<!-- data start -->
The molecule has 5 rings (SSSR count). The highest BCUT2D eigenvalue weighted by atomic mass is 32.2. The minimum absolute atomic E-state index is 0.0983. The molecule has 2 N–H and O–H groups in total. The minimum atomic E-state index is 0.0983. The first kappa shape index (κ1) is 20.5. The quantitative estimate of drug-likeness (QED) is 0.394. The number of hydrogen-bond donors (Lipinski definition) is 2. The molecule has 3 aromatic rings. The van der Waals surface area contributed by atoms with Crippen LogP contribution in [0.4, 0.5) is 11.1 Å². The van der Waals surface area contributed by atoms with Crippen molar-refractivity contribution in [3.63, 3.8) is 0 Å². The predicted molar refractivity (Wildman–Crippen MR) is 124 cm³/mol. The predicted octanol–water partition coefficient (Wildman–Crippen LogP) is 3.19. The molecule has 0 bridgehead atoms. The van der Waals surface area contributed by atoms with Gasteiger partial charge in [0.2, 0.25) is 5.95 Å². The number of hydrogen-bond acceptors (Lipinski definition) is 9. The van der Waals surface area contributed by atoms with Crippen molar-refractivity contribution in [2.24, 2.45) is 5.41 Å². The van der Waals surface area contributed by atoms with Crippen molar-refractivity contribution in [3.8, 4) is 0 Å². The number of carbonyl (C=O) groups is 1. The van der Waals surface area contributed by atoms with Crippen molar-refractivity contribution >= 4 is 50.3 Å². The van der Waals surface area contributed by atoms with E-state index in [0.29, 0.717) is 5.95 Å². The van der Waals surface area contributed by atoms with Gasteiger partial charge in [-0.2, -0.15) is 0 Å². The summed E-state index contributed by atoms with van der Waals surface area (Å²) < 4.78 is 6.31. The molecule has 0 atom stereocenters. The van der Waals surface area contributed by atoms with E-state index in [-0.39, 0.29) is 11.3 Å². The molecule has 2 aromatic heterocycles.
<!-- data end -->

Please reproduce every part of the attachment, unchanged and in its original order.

The molecule has 5 rings (SSSR count). The highest BCUT2D eigenvalue weighted by atomic mass is 32.2. The minimum absolute atomic E-state index is 0.0983. The molecule has 2 N–H and O–H groups in total. The minimum atomic E-state index is 0.0983. The first kappa shape index (κ1) is 20.5. The quantitative estimate of drug-likeness (QED) is 0.394. The number of hydrogen-bond donors (Lipinski definition) is 2. The molecule has 3 aromatic rings. The van der Waals surface area contributed by atoms with Crippen LogP contribution in [0.4, 0.5) is 11.1 Å². The van der Waals surface area contributed by atoms with Crippen molar-refractivity contribution in [3.63, 3.8) is 0 Å². The predicted molar refractivity (Wildman–Crippen MR) is 124 cm³/mol. The predicted octanol–water partition coefficient (Wildman–Crippen LogP) is 3.19. The molecule has 0 bridgehead atoms. The van der Waals surface area contributed by atoms with Gasteiger partial charge in [0.2, 0.25) is 5.95 Å². The number of hydrogen-bond acceptors (Lipinski definition) is 9. The van der Waals surface area contributed by atoms with Crippen molar-refractivity contribution in [2.24, 2.45) is 5.41 Å². The van der Waals surface area contributed by atoms with Crippen molar-refractivity contribution in [3.8, 4) is 0 Å². The number of carbonyl (C=O) groups is 1. The van der Waals surface area contributed by atoms with Crippen molar-refractivity contribution >= 4 is 50.3 Å². The van der Waals surface area contributed by atoms with E-state index in [0.29, 0.717) is 5.95 Å². The van der Waals surface area contributed by atoms with Gasteiger partial charge in [-0.2, -0.15) is 0 Å². The summed E-state index contributed by atoms with van der Waals surface area (Å²) < 4.78 is 6.31. The molecule has 0 atom stereocenters. The van der Waals surface area contributed by atoms with E-state index in [-0.39, 0.29) is 11.3 Å². The molecule has 2 aromatic heterocycles.